Prof. David Mirelman

Born in Argentina in 1938, David Mirelman emigrated with his family to Israel in 1949. He received his Ph.D. from the Weizmann Institute of Science in 1968, and then spent two years as a Research Associate at Tufts University Medical School in Boston. In 1970, Prof. Mirelman returned to Israel, where he joined the staff of the Weizmann Institute's Department of Biophysics (now Biological Chemistry). He was appointed Associate Professor with tenure in 1976, and Full Professor in 1985. Sabbaticals include periods at the University of California at Berkeley, Harvard University, and as a Fogarty Scholar-in-Residence at the National Institutes of Health in Bethesda, Maryland. In 1987, Prof. Mirelman was appointed Chairman of the Board of YEDA Research and Development Company, Ltd., which commercializes the inventions of Weizmann Institute scientists. In 1993, when the post of Vice-President for Technology Transfer was established, he was nominated to be in charge of all aspects of technology transfer of Institute research, in addition to serving as Chairman of Yeda. At the end of 1998, he completed his term of office in both these posts, returned to his laboratory full-time, and at the same time was appointed to serve as Dean of the Institute’s Faculty of Biochemistry, a post he held until January, 2004. He also headed the Weizmann Institute’s Y. Leon Benoziyo Institute for Molecular Medicine until January, 2004.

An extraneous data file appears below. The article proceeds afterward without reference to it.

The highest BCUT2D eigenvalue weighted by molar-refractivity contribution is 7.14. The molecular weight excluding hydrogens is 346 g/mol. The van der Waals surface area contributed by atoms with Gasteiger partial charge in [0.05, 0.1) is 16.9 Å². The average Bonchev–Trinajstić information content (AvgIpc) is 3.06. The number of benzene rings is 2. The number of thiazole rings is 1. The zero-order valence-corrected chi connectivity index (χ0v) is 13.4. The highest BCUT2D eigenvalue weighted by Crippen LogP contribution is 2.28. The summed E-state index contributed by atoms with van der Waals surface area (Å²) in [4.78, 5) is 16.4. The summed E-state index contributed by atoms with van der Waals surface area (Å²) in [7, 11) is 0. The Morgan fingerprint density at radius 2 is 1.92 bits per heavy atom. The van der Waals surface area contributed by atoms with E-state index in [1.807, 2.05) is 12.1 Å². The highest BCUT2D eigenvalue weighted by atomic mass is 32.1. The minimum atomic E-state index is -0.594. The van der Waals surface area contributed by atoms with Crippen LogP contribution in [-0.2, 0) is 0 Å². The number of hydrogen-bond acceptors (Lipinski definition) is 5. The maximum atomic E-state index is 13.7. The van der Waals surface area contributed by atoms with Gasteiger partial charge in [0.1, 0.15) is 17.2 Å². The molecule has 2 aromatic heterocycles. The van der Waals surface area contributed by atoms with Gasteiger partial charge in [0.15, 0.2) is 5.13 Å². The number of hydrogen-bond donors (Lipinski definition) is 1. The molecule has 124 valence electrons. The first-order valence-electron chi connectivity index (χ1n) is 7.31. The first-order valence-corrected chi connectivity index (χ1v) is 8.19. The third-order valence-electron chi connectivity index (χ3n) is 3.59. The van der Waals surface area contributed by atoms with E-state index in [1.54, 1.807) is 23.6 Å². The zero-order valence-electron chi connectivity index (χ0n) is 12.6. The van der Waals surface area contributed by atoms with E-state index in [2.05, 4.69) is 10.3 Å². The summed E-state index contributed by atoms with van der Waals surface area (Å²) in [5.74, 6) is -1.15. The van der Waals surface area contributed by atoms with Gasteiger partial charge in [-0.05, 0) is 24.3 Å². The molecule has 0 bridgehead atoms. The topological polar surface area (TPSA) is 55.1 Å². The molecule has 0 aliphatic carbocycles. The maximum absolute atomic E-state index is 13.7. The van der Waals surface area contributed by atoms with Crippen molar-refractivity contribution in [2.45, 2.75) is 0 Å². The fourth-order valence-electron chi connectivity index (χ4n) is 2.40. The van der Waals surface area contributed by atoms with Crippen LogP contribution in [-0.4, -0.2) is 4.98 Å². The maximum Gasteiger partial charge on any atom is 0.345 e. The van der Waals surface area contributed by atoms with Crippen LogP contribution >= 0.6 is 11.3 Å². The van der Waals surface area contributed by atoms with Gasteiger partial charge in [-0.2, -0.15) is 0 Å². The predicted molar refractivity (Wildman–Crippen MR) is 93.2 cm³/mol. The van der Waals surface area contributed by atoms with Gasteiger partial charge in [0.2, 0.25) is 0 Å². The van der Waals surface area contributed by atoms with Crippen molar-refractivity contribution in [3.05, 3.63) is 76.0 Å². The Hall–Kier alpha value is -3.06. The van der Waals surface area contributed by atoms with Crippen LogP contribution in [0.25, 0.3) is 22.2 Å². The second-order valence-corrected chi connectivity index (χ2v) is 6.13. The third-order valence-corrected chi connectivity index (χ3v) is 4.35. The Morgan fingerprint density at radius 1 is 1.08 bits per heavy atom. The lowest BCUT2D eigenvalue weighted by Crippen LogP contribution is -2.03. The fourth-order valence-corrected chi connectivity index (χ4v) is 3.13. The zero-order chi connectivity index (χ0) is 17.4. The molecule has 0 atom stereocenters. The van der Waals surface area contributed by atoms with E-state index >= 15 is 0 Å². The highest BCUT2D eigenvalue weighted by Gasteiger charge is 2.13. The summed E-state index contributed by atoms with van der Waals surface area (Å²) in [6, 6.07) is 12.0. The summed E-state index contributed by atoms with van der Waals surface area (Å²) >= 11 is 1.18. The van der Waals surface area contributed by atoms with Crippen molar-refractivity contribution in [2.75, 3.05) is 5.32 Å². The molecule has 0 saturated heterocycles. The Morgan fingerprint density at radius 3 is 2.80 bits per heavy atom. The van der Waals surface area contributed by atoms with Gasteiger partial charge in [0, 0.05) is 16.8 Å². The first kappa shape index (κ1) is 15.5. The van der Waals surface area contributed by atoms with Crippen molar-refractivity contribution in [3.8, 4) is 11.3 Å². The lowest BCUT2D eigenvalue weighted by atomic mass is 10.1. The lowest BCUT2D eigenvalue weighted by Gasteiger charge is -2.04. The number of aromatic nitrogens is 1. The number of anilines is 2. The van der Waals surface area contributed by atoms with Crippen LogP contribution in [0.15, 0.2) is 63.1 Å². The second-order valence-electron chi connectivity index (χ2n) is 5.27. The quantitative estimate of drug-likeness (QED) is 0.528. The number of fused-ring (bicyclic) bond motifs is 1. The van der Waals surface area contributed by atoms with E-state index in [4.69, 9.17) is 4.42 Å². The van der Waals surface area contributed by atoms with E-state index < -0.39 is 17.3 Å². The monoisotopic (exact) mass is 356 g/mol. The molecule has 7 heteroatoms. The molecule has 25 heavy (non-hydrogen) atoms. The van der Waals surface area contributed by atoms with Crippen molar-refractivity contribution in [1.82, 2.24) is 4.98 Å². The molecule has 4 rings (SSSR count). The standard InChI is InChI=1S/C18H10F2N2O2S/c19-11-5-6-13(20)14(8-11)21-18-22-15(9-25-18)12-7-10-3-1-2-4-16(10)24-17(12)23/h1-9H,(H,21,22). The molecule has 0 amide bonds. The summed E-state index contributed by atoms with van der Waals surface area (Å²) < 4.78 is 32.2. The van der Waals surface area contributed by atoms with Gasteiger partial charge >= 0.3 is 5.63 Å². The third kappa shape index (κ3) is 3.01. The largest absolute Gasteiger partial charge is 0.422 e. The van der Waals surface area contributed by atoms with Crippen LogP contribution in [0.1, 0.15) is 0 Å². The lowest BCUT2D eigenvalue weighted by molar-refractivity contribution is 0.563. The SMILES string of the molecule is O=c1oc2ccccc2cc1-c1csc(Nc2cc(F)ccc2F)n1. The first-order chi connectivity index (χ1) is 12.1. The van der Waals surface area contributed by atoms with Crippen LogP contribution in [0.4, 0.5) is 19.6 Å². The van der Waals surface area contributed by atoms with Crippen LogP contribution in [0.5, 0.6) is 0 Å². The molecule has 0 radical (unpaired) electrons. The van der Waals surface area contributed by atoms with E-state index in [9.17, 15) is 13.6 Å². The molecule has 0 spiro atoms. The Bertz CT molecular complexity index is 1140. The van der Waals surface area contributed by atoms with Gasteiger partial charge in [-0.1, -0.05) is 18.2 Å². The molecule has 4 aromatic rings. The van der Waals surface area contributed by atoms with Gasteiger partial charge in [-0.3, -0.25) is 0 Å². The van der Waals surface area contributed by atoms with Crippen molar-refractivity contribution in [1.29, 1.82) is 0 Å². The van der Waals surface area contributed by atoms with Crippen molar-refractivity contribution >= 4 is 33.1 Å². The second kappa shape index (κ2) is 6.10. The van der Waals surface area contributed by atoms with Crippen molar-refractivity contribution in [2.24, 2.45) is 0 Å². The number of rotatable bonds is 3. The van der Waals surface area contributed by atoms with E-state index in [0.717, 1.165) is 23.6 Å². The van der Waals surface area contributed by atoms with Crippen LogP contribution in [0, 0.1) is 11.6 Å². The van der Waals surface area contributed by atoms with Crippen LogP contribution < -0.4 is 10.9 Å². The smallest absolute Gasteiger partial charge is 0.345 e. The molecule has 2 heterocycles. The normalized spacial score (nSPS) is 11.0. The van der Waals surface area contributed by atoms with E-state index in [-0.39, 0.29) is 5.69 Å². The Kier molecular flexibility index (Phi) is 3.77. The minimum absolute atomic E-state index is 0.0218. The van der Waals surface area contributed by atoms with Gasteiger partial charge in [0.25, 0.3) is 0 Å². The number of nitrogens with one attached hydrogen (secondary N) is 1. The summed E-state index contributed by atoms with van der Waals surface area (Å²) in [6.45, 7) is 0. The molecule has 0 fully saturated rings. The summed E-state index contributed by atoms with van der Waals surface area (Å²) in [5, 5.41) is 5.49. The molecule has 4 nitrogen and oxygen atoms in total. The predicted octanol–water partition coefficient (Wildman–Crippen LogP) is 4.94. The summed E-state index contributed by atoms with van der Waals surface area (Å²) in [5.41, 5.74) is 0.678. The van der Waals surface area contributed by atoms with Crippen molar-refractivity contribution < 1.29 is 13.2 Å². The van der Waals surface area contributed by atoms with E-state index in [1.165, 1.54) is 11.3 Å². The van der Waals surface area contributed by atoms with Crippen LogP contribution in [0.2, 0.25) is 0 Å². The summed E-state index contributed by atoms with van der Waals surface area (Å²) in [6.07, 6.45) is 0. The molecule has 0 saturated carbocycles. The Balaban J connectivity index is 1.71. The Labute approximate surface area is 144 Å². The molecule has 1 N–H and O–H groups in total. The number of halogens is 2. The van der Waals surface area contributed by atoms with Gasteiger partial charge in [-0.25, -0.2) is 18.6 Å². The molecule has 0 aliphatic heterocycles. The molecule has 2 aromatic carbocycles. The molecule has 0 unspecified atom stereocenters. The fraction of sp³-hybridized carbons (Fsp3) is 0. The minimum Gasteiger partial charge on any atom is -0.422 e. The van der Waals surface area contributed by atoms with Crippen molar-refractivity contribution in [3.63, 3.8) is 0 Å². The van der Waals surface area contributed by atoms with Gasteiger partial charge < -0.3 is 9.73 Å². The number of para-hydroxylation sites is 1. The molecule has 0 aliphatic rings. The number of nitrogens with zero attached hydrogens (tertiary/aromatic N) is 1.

Prof. Mirelman's research interests lie in the field of molecular biology, within which he is especially interested in the interactions between microbial pathogens and mucosal cells in the human intestinal tract. His studies of the molecular biology of the amoeba parasite (Entamoeba histolytica) are directed towards understanding the molecular mechanisms of virulence, differentiating between pathogenic and non-pathogenic forms, and investigating the host response and effects of the associated microbial flora. Prof. Mirelman has also developed a novel delivery system for a potent anti-amoebic drug, and is currently attempting to develop a vaccine using a genetically modified and non-virulent amoeba. In recent years, he has also become interested in the mode of action of allicin, the biologically active molecule of garlic, and its application against a number of human diseases, including cancer. Prof. Mirelman has published over 180 scientific publications in international journals, and is the recipient of a number of research prizes. He is the incumbent of the Besen-Brender Professorial Chair of Microbiology and Parasitology.